PHILADELPHIA — We still don’t know the meaning of the missives. When Steven Cohen visits his stumbling Mets in the road clubhouse on a Sunday morning — and tweets about it — is that an act of support, or a sign of panic? When he tweets on Friday that the Mets will start hitting, but instead they look feeble all weekend, will there be repercussions?
In his first season as the Mets’ owner, Cohen has gotten precisely what he paid for with his $2.475 billion: a team that can whip your emotions from hopeful to confounded, often at a breakneck pace. After a punchless weekend against the Phillies at Citizens Bank Park, the Mets have tumbled to third place in the National League East.
Philadelphia completed a three-game sweep on Sunday with a 3-0 victory spearheaded by the former Mets starter Zack Wheeler, who spun a two-hit shutout with 11 strikeouts and only one walk. The Mets began August with a four-game division lead, but now stand two and a half games behind the first-place Phillies and a half-game behind Atlanta.
“This is a special group,” Mets Manager Luis Rojas said. “We’re not going to stop saying that, ever, as much of a struggle as we run into. I think we’re doing really good; we’re pitching, we’re playing defense. The one thing that we’re missing right now is our offense.”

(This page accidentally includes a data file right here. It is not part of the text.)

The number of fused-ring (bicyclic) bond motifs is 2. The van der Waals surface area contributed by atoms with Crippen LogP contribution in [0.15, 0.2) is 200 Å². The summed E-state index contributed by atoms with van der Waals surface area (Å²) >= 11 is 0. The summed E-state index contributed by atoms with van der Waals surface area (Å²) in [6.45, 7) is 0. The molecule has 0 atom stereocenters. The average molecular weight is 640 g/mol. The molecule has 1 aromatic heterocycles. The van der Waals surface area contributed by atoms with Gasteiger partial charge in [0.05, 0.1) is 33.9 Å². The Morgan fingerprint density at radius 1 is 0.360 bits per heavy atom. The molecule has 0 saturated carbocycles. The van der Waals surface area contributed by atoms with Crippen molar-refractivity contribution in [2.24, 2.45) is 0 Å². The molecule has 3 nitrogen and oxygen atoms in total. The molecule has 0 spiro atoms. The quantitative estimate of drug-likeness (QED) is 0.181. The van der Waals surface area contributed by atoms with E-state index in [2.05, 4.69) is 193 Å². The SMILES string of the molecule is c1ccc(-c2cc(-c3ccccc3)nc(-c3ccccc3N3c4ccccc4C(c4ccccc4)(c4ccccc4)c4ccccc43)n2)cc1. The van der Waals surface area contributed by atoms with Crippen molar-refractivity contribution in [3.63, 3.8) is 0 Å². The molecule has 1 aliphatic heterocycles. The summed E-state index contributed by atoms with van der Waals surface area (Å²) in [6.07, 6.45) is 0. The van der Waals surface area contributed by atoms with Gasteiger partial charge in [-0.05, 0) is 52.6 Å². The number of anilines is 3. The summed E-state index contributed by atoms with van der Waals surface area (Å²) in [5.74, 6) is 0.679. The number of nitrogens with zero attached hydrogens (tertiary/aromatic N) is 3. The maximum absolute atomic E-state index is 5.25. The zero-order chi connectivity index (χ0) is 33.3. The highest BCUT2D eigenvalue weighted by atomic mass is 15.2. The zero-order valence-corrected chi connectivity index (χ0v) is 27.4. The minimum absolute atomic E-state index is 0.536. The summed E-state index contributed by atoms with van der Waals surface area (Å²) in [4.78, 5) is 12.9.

Rojas is trying hard to stay positive, a noble ambition. But he sounded like a realtor trying to sell a house with hardwood floors and sturdy walls but no roof. Every winning team needs an offense, like every viable house needs a roof. It’s not time to condemn the Mets, but it is hard to buy what they’re selling.
Cohen may be getting antsy. On Tuesday, he tweeted, “We have to get our act together soon,” during a loss to the last-place Miami Marlins. Coincidence or not, Rojas called a team meeting before the next game. The Mets won that night but have lost all four games since, scoring two, two, three and zero runs, a typical sequence for this lineup.
Only one N.L. team averages fewer runs than the Mets: the Pittsburgh Pirates, who are 30 games under .500 at 41-71. The Mets are still a game over, at 56-55, mainly because their pitching keeps them competitive.
But their ace, Jacob deGrom, will not pitch this month because of inflammation in his right forearm; their $341 million shortstop, Francisco Lindor, is not close to returning from a right oblique strain; and their new shortstop, Javier Baez, left Sunday’s game with left hip tightness.
The Mets’ primary power source, first baseman Pete Alonso, is healthy but slumping: 2 for 28 with a solo homer in August. He insisted he was not frustrated.
“Yeah, I haven’t gotten a hit in a week, but I’ve been on base a ton, I’ve hit countless hard balls right at defenders,” said Alonso, who was 0 for 4 with two strikeouts and a long flyout on Sunday.
“It’s one of those things where I don’t feel lost. I feel extremely confident. I have an excellent plan and I’m executing my plan. Sometimes in baseball and in life, you can execute a plan and it still not pan out.”